A Photo by God

Published by on October 3, 2022
Categories: stories

Long back, while a fine arts student, I used to roam around with a camera in bag. A shaky one, which would often stop working. And so, I was in good rapport with all the repairmen in the town. Once on such a visit to a shop, a stunning photograph on the wall caught my attention! A bull raging into a scattering crowd; one of its horns had already pierced deep into a man’s hand. And it was the moment just before he had realised it! As I kept staring at it, the repairman said, “The photographer is from your place. K J Vincent. He’s brilliant.”

And later while browsing old magazines in a second-hand bookstall, I came across the photo once again. It was captioned, ‘A photo by God’! K J Vincent’s name popped up again for me, this time among the winners’ names of a photography contest on farming.

Once there was a gathering of the biggest writers in Malayalam, in the open space outside the Sahitya Academy Hall. The crowd was huge and photographers struggled to capture what they fancied. And then I saw someone climbing up a tree nearby. From there he photographed comfortably and got down. I told to a friend who was beside me, “K J Vincent. He’s from my town.” When I met him in person, he was a grounded person and quite friendly. He spoke mostly about Jallikattu – Tamil Nadu’s annual bull-versus-man tradition. He also narrated his travels to me. He was someone who valued friendship quite a lot, I realised soon.

That year as Jallikattu approached, I let him know of my wish to photograph it. He readily agreed to take me along and asked me to meet him at the Thrissur bus stand the very next evening. The moment he said this, I started to picture the whole thing in my head. I kept mentioning it to my friends, some of whom bought me camera rolls.

I was early to the bus stand, all set to get clicking. He had said 7PM. Half an hour passed and he hadn’t appeared. Then I tried calling a few friends; he never carried a phone. Time and Madurai buses passed along. I started getting anxious. I had never been to Madurai either; Jallikattu was farther from the city as well. Neither did I know Tamil.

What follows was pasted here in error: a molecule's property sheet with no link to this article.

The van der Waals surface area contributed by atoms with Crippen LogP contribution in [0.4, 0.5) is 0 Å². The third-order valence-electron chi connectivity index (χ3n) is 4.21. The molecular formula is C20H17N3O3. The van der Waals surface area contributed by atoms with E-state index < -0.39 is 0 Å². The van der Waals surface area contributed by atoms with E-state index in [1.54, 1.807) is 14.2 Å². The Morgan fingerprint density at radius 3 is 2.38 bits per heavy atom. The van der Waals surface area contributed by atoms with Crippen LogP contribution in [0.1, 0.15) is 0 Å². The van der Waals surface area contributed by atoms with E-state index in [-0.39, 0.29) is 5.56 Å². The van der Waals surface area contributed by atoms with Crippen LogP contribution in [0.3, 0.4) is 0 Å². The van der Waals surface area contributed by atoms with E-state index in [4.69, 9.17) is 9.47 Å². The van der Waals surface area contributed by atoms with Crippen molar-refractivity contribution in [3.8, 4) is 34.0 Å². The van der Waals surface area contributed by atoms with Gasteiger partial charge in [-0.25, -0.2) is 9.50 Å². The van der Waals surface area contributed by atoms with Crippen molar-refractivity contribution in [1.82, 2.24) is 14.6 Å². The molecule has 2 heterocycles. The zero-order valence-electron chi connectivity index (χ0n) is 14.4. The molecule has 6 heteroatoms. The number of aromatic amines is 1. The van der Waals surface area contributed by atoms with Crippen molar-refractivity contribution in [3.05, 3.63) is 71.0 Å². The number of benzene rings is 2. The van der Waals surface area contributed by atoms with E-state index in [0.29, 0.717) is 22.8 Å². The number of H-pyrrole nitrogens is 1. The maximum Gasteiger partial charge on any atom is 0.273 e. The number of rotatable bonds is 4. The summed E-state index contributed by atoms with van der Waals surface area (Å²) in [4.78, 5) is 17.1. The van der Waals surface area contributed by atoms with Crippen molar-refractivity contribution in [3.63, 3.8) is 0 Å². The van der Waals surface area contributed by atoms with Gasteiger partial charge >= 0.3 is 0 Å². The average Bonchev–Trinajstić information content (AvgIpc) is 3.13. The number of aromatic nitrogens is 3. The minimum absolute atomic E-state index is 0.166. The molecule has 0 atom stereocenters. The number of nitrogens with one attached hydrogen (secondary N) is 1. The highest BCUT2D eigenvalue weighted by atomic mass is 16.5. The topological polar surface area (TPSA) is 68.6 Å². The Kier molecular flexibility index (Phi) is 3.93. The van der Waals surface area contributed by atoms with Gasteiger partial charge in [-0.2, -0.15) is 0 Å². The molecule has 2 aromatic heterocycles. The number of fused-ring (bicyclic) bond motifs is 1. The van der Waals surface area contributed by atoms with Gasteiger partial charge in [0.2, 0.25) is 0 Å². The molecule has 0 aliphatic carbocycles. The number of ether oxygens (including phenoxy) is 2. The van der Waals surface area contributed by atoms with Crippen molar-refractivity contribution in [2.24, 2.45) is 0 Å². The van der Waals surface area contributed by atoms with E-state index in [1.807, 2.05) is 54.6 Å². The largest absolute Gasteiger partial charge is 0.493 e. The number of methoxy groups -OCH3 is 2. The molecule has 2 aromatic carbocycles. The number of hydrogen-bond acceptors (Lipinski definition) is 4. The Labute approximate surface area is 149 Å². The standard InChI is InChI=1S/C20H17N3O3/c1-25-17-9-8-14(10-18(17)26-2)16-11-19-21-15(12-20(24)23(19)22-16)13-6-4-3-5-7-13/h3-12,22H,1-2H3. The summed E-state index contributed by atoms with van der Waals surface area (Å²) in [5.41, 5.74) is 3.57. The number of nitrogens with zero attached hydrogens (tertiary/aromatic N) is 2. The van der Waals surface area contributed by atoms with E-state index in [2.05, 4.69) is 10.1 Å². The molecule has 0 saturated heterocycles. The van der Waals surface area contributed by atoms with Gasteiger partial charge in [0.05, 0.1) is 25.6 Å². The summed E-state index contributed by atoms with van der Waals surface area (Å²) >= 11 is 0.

I hopefully searched every face that entered the bus stand, but in vain. I was losing hope; it’d be embarrassing to return home as well. It was half past nine. A dusty bus to Madurai stood waiting. It’d be there for another 10 minutes. I scanned the surroundings once again. Then I spotted another guy a little away, holding a camera bag. A complete stranger, but he seemed more anxious than me, clearly on the lookout for someone. Trusting my intuition, I approached and asked if he was waiting for the same person as I was. Indeed he was. He was Nasaru, from Payyannurkulam. He too was part of the plan, and now we both were stranded. We talked for a while, expressing the mutual state of disappointment. The final bus to Madurai was about to leave. At least we were in company of each other. “Shall we go?” I asked. Madurai was cold when we got down in the morning. Somehow we managed to reach Palamedu, where Jallikatu was happening that day. Throughout the journey, we could see bulls – decorated and readied, being walked or else being transported by the villagers. It was a festive air, with horn speakers playing vintage movie songs out loud.

The field were Jallikattu was taking place was swarming with people. We squeezed into the temporary gallery set up for the audience. And when the bulls were let free, I stood watching the spectacle, momentarily forgetting my camera. Then regaining purpose, I captured photos. By evening, drained out, we reached back to our room. That’s when I received a call from an unknown number. It was Vincent. He had got stuck with some other friend circle the previous day, but now he had reached Madurai! And we met; it was 7PM once again, only that it was at Madurai bus stand…

Next day, we were at Alanganallur for the Jallikattu. The place thronged with photographers of both states – Tamil Nadu and Kerala. And all of them were in deep admiration for Vincent. While they carried fancy cameras, Vincent had an ordinary one. The ordinary one through which the world had seen extraordinary moments of Jalikkattu!

Yesterday, after many years, Nasaru had called. We revisited our journey, discussed the current court orders on Jallikattu, and yes, we talked about Vincent. About his untimely demise. He had been hit by a train, while photographing the famous Uthralikavu temple fair, standing on the rail. He was doing the thing that he most cherished, even in the final moments of life. My mind raced to the bus stand once again. The dusty bus to Madurai was waiting…


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